Running multiple screens it is the biggest problem for me to run windows server hyper-v on my dev machine, since Windows Server 2008 R2 doesn't support multiple screens.
In addition, it seems impossible to get the screen resolution that I want to work with: 1920x1080. (I installed the ATI drivers).
Whats the rest of the spec of your PC? Sounds like a tempting project!
I am curious how much of the Hyper-V / RemoteFX work has trickled down to Windows 7? My idea is to have a Windows 7 MCE HTPC in my theater but I would like to ocassionally game on it. I don't want to install a high end GPU in the HTPC since 95%+ of the time it would just be a waste of power and extra noise. If I have another Windows 7 machine running with a high end GPU can I RDP to it and get the benefits remotely?
On Windows 7/Windows Server 2008 R2 SP1: Right now the only way the public can get the RTM is using torrents. Why is it taking so long to officially release when Sandy Bridge already came out with AVX that requires SP1 to use, and Hyper-V on Sandy Bridge also requiring it?
Andrew Fidel -
Not that I have been able to figure out
I have 4 monitors, two of them in portrait mode, being driven by two NVIDIA cards. And yes - USB redirection does work with RemoteFX.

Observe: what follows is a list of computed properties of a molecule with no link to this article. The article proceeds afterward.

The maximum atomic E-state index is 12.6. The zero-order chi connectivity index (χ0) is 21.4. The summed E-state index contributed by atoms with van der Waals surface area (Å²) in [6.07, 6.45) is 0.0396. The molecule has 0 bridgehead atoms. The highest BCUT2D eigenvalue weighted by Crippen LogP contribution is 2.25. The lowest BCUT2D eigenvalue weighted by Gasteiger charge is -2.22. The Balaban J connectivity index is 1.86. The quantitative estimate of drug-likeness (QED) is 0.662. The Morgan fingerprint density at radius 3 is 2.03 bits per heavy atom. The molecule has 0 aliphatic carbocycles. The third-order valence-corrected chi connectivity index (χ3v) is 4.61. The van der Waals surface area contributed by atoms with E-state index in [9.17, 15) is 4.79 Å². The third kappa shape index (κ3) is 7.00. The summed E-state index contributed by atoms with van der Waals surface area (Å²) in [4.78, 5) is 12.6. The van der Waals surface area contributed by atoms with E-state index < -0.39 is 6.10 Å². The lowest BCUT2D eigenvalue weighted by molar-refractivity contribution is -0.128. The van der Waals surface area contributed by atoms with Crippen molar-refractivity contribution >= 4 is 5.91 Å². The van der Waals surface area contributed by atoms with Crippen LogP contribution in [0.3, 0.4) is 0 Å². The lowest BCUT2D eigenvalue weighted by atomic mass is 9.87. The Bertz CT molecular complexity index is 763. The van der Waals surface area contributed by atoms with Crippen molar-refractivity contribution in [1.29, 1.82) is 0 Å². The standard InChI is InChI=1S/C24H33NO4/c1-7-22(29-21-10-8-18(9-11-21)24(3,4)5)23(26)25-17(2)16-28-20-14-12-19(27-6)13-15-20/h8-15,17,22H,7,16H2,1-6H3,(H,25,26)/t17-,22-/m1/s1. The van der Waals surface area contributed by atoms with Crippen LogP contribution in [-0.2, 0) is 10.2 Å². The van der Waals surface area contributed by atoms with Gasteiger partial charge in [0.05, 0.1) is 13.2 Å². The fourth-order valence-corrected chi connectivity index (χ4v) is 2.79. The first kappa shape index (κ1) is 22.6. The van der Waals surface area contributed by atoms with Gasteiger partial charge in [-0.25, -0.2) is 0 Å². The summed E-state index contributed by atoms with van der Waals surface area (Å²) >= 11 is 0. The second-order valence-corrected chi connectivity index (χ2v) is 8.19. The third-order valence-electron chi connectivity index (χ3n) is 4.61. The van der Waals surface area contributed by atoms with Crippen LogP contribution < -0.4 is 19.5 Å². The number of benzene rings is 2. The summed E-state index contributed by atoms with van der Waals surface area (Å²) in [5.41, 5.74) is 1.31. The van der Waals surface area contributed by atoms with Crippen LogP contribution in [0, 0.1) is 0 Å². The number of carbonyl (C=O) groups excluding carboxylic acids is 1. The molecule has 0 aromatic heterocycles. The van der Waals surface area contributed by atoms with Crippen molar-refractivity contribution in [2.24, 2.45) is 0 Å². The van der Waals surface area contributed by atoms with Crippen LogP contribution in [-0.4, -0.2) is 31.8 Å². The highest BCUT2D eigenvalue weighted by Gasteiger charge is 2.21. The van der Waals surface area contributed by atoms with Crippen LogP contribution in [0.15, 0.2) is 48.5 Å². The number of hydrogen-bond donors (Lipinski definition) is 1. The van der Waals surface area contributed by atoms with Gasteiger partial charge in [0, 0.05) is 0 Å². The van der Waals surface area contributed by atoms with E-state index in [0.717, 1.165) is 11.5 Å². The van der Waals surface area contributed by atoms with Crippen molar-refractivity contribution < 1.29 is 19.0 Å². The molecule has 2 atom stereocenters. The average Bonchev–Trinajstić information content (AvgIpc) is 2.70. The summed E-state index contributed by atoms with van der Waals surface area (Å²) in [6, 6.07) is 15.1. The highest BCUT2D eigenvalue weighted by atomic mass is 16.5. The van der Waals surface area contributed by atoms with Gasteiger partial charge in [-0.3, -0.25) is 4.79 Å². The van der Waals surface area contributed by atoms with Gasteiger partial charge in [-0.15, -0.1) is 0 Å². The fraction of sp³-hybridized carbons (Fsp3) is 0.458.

I have three of my monitors running at 1920x1200 - but I am using NVIDIA.
Intel Core i7x980, NVIDIA GeForce GTX 480, 12GB RAM and 256GB SSD (plus spinning media for virtual machines). It is very nice :-)
I cannot comment on that.
In the VM's, how do you handle USB devices like webcams, flash drives, external HD
My question now would be is there really any reason to not run Hyper-V as the main operating system for day to day use?
@awedio i think its working easily to passthrough removable devices, it's a setting in the RDP connection configuration.
However i do wonder how to handle fixed devices such as a laptop(!) webcam/mic. I had the following scenario in mind: I'd like to move away from running everything on a laptop directly, and instead run an RDP session to my (much more powerful) hyper-v machine. But for this i would like to use the laptop's webcam for running skype et al. I wonder if that could be possible...
How do you deal with mouse issues with running a 3d intensive applications such as a game or AutoCAD? When we run a game or AutoCAD with our setup the mouse is lagged inside AutoCAD and the mouse is really weird inside first person shooters.
I'm running Windows 2008 R2 server enterprise on a Dell T110 power edge server with a quad core xeon and 16gb ram running hyper-V as it's primary role. The server has an ATI 5450 pci-e video card installed and I am running dual monitors. No sound card installed yet (hope to get one soon). I have two VMs going. One Win 2008 R2 server enterprise guest OS, and one windows 7 guest OS.
I was contemplating installing and playing some games on the Win 7 guest OS. Specifically some FPS games. I read that this may not be possible because Hyper-V does not support Direct X in the guest OS.
Am I dreaming?